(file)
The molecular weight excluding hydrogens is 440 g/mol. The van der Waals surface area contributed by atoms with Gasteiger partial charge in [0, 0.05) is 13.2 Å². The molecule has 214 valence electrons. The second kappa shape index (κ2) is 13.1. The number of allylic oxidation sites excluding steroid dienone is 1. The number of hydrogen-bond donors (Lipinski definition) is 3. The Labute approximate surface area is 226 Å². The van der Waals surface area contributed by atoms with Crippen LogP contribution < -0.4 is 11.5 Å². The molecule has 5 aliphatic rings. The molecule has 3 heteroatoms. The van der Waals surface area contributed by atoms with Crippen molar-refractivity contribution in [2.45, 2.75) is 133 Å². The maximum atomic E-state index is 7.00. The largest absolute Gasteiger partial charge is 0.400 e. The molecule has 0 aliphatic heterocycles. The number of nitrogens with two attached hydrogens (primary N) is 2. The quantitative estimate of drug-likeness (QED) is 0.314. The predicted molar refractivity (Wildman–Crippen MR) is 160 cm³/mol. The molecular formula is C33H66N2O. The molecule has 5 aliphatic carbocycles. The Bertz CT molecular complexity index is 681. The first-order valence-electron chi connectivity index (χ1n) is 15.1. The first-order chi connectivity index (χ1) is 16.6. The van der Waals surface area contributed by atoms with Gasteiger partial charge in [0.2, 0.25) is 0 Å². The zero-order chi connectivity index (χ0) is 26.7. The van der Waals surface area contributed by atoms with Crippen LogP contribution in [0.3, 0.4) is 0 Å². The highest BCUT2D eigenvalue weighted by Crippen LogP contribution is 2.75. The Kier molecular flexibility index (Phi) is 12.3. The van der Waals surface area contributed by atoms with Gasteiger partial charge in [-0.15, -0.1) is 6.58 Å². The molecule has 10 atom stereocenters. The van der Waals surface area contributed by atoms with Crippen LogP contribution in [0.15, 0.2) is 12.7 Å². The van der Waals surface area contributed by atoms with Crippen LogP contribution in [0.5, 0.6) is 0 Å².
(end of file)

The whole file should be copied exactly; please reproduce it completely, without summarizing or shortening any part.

The molecular weight excluding hydrogens is 440 g/mol. The van der Waals surface area contributed by atoms with Gasteiger partial charge in [0, 0.05) is 13.2 Å². The molecule has 214 valence electrons. The second kappa shape index (κ2) is 13.1. The number of allylic oxidation sites excluding steroid dienone is 1. The number of hydrogen-bond donors (Lipinski definition) is 3. The Labute approximate surface area is 226 Å². The van der Waals surface area contributed by atoms with Crippen LogP contribution < -0.4 is 11.5 Å². The molecule has 5 aliphatic rings. The molecule has 3 heteroatoms. The van der Waals surface area contributed by atoms with Crippen molar-refractivity contribution in [2.45, 2.75) is 133 Å². The maximum atomic E-state index is 7.00. The largest absolute Gasteiger partial charge is 0.400 e. The molecule has 0 aliphatic heterocycles. The number of nitrogens with two attached hydrogens (primary N) is 2. The quantitative estimate of drug-likeness (QED) is 0.314. The predicted molar refractivity (Wildman–Crippen MR) is 160 cm³/mol. The molecular formula is C33H66N2O. The molecule has 5 aliphatic carbocycles. The Bertz CT molecular complexity index is 681. The first-order valence-electron chi connectivity index (χ1n) is 15.1. The first-order chi connectivity index (χ1) is 16.6. The van der Waals surface area contributed by atoms with Gasteiger partial charge in [0.2, 0.25) is 0 Å². The zero-order chi connectivity index (χ0) is 26.7. The van der Waals surface area contributed by atoms with Crippen LogP contribution in [0.3, 0.4) is 0 Å². The highest BCUT2D eigenvalue weighted by Crippen LogP contribution is 2.75. The Kier molecular flexibility index (Phi) is 12.3. The van der Waals surface area contributed by atoms with Gasteiger partial charge in [-0.15, -0.1) is 6.58 Å². The molecule has 10 atom stereocenters. The van der Waals surface area contributed by atoms with Crippen LogP contribution in [0.15, 0.2) is 12.7 Å². The van der Waals surface area contributed by atoms with Crippen LogP contribution in [0.5, 0.6) is 0 Å².